Hemsidan senast uppdaterad: 2024-03-21

From Scotland with Love: FSWL:s Brian Smith om Sean Connery

Av: Brian Smith
Sean Connery From Scotland with Love
Skottland, och i synnerhet staden Edinburgh, sörjer sin mest kända son. Sir Sean Connery var en stolt skotte som aldrig förlorade kärleken till det gamla hemlandet och dess folk. Efter den ursprungliga nyheten om hans bortgång lördagen den 31 oktober 2020 har stadsbor lagt blommor under Fountainbridge-plaketten för att hedra hans status som Oscar-vinnande internationell filmstjärna.

Seans bror Neil Connery, som fortfarande bor i Edinburgh, var för upprörd för att prata igår. Hans fru Eleanor sa att ”Neil är väldigt ledsen och bedrövad över att förlora sin äldre bror.” Hans son Jason sa i ett uttalande att det var en ”sorglig dag för alla som kände och älskade min pappa och en sorglig förlust för alla människor runt om i världen som åtnjöt den underbara gåvan han hade som skådespelare.

Född 1930 växte de två bröderna upp i Fountainbridge, ett av de fattigaste områdena i Edinburgh vid den tiden. Senare skulle Eleanor visa missnöje mot alla som hänvisade till deras hyreshus som ett slumområde. Hon sa att pojkarnas mor, Effie, höll ett fläckfritt rent hem och trappa (de gemensamma stegen till hyreshusen).

Vägen från Co-op milkman via Royal Navy till internationell filmstjärna var knappast en självklar sådan, men framgången i Mr Universe-tävlingen och en efterföljande turné i kören för SOUTH PACIFIC visade sig bli vändpunkten.

1953 bildade besättningen en 'South Pacific Soccer XI'. Det var under en match med Manchester Uniteds juniorlag som den legendariska managern Matt Busby - en annan stor skotte - upptäckte Connerys potential och erbjöd honom ett korttidskontrakt. En entusiastisk Connery berättade för Robert Henderson, som var den ledande amerikanska skådespelaren i showen, om erbjudandet. ”Det råd som denna anmärkningsvärda man sedan gav mig skulle förändra mitt liv,” mindes Connery i hans memoar, BEING A SCOT (Weidenfeld & Nicolson, 2008). Henderson rådde Connery att en karriär inom fotboll bara kan ta tio år medan du som skådespelare kan fortsätta och fortsätta. Han påpekade emellertid två problem. Först var hans ”nästan ogenomträngliga skotska burr”, och den andra var att han skulle behöva utbilda sig själv. ”Jag hade fått en definitiv riktning för att göra något i livet och har en halv chans att vara någon.”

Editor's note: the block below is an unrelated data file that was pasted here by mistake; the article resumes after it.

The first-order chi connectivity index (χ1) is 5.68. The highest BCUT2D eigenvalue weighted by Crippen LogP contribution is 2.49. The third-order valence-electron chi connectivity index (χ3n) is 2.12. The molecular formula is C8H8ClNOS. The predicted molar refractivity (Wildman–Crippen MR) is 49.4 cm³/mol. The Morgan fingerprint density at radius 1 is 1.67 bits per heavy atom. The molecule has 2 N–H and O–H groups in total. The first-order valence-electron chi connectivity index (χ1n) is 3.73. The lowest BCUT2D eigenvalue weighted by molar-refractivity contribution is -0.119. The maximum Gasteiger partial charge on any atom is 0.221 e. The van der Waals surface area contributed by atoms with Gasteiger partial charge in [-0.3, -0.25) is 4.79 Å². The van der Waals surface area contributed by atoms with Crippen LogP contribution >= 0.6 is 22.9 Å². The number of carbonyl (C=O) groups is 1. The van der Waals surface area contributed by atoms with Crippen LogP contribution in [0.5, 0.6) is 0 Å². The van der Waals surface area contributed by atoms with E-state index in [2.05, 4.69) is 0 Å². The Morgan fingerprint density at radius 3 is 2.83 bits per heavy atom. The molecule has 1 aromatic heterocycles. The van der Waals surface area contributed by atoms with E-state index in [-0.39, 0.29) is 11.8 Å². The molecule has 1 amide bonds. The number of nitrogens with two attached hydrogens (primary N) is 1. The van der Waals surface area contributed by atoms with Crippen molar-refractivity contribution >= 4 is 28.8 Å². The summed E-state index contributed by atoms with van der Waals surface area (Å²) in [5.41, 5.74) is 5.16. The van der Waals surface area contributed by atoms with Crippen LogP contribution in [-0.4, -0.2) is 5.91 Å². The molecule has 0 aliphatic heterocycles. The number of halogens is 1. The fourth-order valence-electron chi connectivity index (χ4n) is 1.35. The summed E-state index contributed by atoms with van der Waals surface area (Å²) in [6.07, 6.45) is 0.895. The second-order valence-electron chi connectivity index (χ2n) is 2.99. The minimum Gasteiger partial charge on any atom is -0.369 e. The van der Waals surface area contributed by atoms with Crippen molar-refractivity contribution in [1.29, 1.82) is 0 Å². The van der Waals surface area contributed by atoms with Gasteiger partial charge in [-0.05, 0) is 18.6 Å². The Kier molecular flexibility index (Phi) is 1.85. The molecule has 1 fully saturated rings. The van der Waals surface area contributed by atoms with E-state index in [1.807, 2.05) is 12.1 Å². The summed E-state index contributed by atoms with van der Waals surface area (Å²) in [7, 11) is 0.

Sean Connery Being A Scot International Book Festival
Sean Connery Being A Scot International Book Festival. Foto av Brian James Smith. Alla rättigheter förbehållna.

Seven years later, hard work and modest success in theatre, film and television, brought Connery to the attention of film producers Harry Saltzman and Albert ‘Cubby’ Broccoli. Connery auditioned for James Bond and secured the role six months ahead of filming Dr. No (1962). He wasn’t quite what Ian Fleming had in mind when he was writing his books, but any concerns the bestselling author may have had were quickly dispelled when he saw Sean in action in Jamaica.

Fleming already had an unused Scottish backstory for James Bond but had never disclosed much about his hero (Fleming’s own father was born in Newport-on Tay, a small Scottish town in north-east Fife). While Dr. No was shooting, Fleming was writing On Her Majesty's Secret Service (1963) at Goldeneye. In this new book he revealed that Bond’s father was Scottish as a tacit nod to his approval of Connery. In the following novel, You Only Live Twice (1964), we learn that Bond was expelled from Eton and finished his education at Fettes, the public school in Edinburgh. Ironically, the closest Connery got to Fettes was when he used to deliver milk there.

Connery’s dissatisfaction with the Bond role by the time of his fifth film, You Only Live Twice (1967) has been well documented. He was lured back for Diamonds Are Forever in 1971 (leaving George Lazenby to wear the kilt in 1969's On Her Majesty's Secret Service) with the then unheard of fee of $1.25 million which he used to set up the Scottish International Education Trust to ‘give financial help to men and women who show exceptional ability and promise.’ Connery was grateful for the help given to him by Robert Henderson and believed ‘other talented Scots deserved a “leg up” too.’ Diamonds Are Forever opened in London without the usual premiere, but it received a Gala Premiere at the Odeon, Clerk Street, Edinburgh on 14 January, 1972.

As part of the Bond deal United Artists financed The Offence (1973), probably Connery’s most powerful screen performance.

Connery’s career in the 1970s never reached the heights of James Bond although he gave many fine performances in films such as Murder on the Orient Express (1974), The Man Who Would Be King (1975) with Michael Caine, Robin and Marian (1976), opposite Audrey Hepburn (all of his merry men with the exception of Ronnie Barker’s Friar Tuck had Scottish accents!), and The First Great Train Robbery (1978).